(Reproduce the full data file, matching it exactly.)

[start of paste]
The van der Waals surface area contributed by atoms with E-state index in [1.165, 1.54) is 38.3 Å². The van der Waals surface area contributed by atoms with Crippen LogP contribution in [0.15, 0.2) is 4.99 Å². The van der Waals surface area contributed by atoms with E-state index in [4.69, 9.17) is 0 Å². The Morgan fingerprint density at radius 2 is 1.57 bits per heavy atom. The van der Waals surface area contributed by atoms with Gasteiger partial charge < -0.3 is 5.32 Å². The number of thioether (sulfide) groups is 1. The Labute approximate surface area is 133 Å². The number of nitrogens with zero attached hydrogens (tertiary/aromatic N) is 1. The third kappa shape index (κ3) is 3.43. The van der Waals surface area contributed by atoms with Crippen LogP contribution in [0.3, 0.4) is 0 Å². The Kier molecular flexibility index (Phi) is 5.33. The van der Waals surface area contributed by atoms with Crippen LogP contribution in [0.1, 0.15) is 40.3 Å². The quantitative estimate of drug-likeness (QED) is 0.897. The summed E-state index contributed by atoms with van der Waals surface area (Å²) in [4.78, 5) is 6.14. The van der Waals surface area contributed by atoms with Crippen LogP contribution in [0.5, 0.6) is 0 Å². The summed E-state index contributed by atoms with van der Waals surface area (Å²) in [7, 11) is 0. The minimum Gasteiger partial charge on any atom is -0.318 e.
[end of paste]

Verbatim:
The van der Waals surface area contributed by atoms with E-state index in [1.165, 1.54) is 38.3 Å². The van der Waals surface area contributed by atoms with Crippen LogP contribution in [0.15, 0.2) is 4.99 Å². The van der Waals surface area contributed by atoms with E-state index in [4.69, 9.17) is 0 Å². The Morgan fingerprint density at radius 2 is 1.57 bits per heavy atom. The van der Waals surface area contributed by atoms with Gasteiger partial charge < -0.3 is 5.32 Å². The number of thioether (sulfide) groups is 1. The Labute approximate surface area is 133 Å². The number of nitrogens with zero attached hydrogens (tertiary/aromatic N) is 1. The third kappa shape index (κ3) is 3.43. The van der Waals surface area contributed by atoms with Crippen LogP contribution in [0.3, 0.4) is 0 Å². The Kier molecular flexibility index (Phi) is 5.33. The van der Waals surface area contributed by atoms with Crippen LogP contribution in [0.1, 0.15) is 40.3 Å². The quantitative estimate of drug-likeness (QED) is 0.897. The summed E-state index contributed by atoms with van der Waals surface area (Å²) in [4.78, 5) is 6.14. The van der Waals surface area contributed by atoms with Crippen LogP contribution in [0.5, 0.6) is 0 Å². The summed E-state index contributed by atoms with van der Waals surface area (Å²) in [7, 11) is 0. The minimum Gasteiger partial charge on any atom is -0.318 e.